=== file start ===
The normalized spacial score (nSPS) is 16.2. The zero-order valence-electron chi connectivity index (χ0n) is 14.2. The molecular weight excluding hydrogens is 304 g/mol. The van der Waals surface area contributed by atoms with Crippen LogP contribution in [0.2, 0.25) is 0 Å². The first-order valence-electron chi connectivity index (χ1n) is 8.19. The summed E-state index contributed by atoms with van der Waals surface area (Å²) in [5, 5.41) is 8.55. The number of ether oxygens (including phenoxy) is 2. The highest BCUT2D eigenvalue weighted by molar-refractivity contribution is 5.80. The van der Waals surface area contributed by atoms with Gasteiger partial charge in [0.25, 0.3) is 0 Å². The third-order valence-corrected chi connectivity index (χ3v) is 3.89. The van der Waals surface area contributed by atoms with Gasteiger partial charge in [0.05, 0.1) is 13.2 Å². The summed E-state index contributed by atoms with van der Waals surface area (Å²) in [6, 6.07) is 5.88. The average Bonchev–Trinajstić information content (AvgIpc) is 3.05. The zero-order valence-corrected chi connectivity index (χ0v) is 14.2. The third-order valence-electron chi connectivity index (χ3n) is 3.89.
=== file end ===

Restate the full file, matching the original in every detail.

The normalized spacial score (nSPS) is 16.2. The zero-order valence-electron chi connectivity index (χ0n) is 14.2. The molecular weight excluding hydrogens is 304 g/mol. The van der Waals surface area contributed by atoms with Crippen LogP contribution in [0.2, 0.25) is 0 Å². The first-order valence-electron chi connectivity index (χ1n) is 8.19. The summed E-state index contributed by atoms with van der Waals surface area (Å²) in [5, 5.41) is 8.55. The number of ether oxygens (including phenoxy) is 2. The highest BCUT2D eigenvalue weighted by molar-refractivity contribution is 5.80. The van der Waals surface area contributed by atoms with Gasteiger partial charge in [0.25, 0.3) is 0 Å². The third-order valence-corrected chi connectivity index (χ3v) is 3.89. The van der Waals surface area contributed by atoms with Gasteiger partial charge in [0.05, 0.1) is 13.2 Å². The summed E-state index contributed by atoms with van der Waals surface area (Å²) in [6, 6.07) is 5.88. The average Bonchev–Trinajstić information content (AvgIpc) is 3.05. The zero-order valence-corrected chi connectivity index (χ0v) is 14.2. The third-order valence-electron chi connectivity index (χ3n) is 3.89.